Above: "Refugees Welcome" sticker Below: Veda Partalo
Photographs courtesy of Veda Partalo
"The conversation about immigrants and refugees has been so violent and vulgar. There is something about a quiet symbol of acceptance." - Veda Partalo
by Kathy Magnuson
Minnesota was Veda Partalo's first home in the United States.
She came on Thanksgiving Day in the late 1990s as a refugee from
Bosnia with her mother and sister and a suitcase each.
Partalo remembers Catholic Charities, the social service agency that helped them with their first apartment. They helped her mother get a job and brought them Christmas gifts. Her family thought, "We can build a home here. Having a community with open arms was a really, really big deal," she says.
As a 14-year-old she got her first job with the Young Women's Mentoring Program of YouthCare, mentoring primarily Hmong and Laotian immigrant girls, while being mentored herself. "It made me feel like a contributing member of the community. Most immigrants share that desire. They want to give something to the new home they are in," Partalo says.
She doesn't recall an immigrant "backlash," like there is in our culture today, but she says, "I did not speak English well so I don't think I understood it if there was one. We are Bosnian and I think there is a higher level of acceptance of white Europeans. The political climate was not as harsh then."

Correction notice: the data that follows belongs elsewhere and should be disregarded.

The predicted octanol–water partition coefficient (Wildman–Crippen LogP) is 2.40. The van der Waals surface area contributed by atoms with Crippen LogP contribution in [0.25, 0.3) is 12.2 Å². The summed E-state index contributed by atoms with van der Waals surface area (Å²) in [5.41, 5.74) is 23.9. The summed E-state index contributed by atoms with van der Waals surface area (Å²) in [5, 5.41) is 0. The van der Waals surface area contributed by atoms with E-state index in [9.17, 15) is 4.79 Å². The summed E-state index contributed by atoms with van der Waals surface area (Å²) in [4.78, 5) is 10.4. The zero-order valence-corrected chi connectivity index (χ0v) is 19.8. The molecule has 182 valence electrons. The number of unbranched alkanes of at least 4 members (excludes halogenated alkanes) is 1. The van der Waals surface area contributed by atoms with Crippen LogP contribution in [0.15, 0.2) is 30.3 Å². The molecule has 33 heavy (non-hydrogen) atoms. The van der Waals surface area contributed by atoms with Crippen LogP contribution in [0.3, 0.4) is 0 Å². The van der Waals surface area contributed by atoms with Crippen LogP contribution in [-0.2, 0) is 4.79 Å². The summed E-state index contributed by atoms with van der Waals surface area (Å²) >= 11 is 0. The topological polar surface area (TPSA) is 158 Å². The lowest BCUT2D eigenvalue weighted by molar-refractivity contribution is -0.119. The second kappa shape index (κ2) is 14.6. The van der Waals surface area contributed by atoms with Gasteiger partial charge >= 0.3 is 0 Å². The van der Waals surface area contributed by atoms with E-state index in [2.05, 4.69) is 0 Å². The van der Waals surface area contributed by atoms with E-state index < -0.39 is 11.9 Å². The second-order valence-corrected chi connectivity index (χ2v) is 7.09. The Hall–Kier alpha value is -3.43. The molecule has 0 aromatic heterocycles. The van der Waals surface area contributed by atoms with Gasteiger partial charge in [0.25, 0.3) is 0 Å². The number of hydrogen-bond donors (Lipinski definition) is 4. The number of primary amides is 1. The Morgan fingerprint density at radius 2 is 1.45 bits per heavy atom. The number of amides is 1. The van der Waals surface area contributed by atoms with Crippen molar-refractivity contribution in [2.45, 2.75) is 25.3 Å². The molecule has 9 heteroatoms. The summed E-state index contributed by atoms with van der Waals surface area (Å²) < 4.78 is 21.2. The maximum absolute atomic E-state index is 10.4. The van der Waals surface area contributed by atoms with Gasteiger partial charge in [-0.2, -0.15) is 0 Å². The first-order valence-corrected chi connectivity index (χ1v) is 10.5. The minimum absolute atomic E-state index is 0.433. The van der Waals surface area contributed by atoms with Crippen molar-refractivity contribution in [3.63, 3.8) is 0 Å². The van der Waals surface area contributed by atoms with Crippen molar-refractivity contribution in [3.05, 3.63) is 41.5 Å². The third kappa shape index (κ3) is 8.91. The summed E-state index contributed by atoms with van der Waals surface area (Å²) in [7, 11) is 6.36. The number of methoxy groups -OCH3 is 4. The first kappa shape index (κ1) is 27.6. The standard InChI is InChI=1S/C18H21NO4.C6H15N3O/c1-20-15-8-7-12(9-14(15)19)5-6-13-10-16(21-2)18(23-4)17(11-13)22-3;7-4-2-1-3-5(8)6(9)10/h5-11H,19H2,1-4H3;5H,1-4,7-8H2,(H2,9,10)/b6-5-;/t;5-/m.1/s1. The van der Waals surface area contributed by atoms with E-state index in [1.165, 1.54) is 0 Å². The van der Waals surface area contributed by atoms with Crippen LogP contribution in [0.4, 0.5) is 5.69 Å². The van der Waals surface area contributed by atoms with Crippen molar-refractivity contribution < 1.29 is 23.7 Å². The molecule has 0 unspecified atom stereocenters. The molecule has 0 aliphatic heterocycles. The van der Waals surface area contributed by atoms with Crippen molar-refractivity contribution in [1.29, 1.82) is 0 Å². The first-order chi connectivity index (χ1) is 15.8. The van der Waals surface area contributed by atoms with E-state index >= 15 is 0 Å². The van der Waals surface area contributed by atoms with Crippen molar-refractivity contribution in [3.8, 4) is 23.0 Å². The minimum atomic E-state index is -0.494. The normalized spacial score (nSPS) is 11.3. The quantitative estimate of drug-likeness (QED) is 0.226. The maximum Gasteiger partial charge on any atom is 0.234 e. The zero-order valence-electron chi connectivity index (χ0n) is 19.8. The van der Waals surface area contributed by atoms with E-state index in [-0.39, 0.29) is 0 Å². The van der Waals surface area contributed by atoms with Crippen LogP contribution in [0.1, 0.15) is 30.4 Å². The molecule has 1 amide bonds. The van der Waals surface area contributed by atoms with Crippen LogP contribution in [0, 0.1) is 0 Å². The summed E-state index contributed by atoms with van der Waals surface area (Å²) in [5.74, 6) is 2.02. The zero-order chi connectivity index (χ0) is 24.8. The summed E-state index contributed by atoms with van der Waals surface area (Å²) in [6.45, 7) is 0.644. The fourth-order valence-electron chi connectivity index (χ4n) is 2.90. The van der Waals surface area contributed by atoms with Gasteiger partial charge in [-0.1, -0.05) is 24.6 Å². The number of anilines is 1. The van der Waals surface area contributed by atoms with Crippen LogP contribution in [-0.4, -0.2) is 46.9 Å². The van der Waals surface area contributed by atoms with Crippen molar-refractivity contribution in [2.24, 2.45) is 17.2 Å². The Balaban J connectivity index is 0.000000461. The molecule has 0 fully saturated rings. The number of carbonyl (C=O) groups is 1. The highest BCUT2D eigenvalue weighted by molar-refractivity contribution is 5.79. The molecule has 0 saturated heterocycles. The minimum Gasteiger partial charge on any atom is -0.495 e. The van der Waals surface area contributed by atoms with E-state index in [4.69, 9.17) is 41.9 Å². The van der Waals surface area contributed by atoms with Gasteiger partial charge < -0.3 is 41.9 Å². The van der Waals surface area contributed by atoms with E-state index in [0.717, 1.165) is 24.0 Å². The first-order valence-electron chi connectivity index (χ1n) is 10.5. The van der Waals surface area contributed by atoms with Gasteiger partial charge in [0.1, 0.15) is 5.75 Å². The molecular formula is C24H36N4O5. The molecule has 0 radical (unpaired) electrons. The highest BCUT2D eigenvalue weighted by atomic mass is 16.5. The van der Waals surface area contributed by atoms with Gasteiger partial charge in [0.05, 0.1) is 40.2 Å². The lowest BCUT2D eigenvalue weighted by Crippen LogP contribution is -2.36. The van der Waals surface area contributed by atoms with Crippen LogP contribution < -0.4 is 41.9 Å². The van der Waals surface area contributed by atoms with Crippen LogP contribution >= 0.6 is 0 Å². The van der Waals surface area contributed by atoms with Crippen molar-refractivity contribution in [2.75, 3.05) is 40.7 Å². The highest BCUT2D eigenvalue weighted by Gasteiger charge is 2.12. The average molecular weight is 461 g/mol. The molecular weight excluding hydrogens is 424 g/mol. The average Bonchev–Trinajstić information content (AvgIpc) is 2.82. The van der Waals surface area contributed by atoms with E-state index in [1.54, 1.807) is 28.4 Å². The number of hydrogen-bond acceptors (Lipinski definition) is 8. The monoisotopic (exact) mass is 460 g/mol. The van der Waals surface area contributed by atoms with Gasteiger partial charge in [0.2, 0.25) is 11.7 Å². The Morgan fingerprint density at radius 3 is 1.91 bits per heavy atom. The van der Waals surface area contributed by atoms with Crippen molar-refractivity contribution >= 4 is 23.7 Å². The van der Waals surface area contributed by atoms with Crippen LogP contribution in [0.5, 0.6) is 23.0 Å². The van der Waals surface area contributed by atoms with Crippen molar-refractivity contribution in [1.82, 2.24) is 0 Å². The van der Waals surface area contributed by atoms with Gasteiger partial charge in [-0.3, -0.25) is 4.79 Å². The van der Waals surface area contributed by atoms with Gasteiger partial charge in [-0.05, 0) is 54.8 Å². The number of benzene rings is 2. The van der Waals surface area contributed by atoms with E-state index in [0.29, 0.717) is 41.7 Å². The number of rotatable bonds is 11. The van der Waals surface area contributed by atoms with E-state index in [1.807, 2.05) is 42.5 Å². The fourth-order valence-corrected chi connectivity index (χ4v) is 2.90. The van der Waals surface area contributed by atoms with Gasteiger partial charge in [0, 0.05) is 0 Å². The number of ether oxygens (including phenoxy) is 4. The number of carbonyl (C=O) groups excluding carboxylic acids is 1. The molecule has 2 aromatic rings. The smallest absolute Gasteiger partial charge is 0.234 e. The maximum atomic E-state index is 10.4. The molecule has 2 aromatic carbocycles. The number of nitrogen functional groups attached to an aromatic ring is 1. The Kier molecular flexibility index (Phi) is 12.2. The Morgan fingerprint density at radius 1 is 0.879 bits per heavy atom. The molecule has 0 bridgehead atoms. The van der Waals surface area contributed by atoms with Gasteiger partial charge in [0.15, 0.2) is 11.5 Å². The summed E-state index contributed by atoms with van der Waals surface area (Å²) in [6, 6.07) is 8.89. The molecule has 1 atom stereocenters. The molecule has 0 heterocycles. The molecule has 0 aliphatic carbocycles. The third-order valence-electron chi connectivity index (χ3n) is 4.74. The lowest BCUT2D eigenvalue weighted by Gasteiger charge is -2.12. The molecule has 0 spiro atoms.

Over the 20 years that Partalo has lived in the United States, she's developed a pattern - each Thanksgiving, in commemoration of her family's arrival here, she engages in an act of giving. "The only reason I am here is that others did that for me," she says. Often it is giving clothing to organizations that serve refugees. One year it was a foosball table to a shelter for homeless youth.
Fast forward to Partalo's 2015 Thanksgiving, when she travelled to the Twin Cities from her current home in New York to celebrate with her family their "coming home day." She posted on Facebook that she was collecting clothing for refugees, intending it to be seen by her Twin Cities friends, but she accidentally made it a public post. Then "some random troll started making crazy
comments" and she thought, "Wow. This is extreme." It was not what she had expected or experienced in Minnesota.
Partalo called her long-time, local friends Wes Winship and Mike Davis - Davis' wife was a refugee from Laos - for support. "We talked about what was going on and thought 'wouldn't it be nice if people took a stand on this.' But Minnesota is so quiet."
They wondered what might be a gentle way to take a stand in support of refugees. They created a sticker that businesses could put up - like "American Express Welcomed Here" only it would say "Refugees Welcome." It seemed like a Minnesota-friendly action.
Davis and Winship designed and printed 2,500 stickers in their first run at the Minneapolis graphic design firm they co-run, Burlesque of North America. They have distributed more than 14,000 so far, in places including Seattle, Honolulu, Nova Scotia, Limerick, Paris and Stockholm.
"It's a raise-your-hand kind of campaign. I like that," Partalo reflects. "The conversation about immigrants and refugees has been so violent and vulgar. There is something about a quiet symbol of acceptance."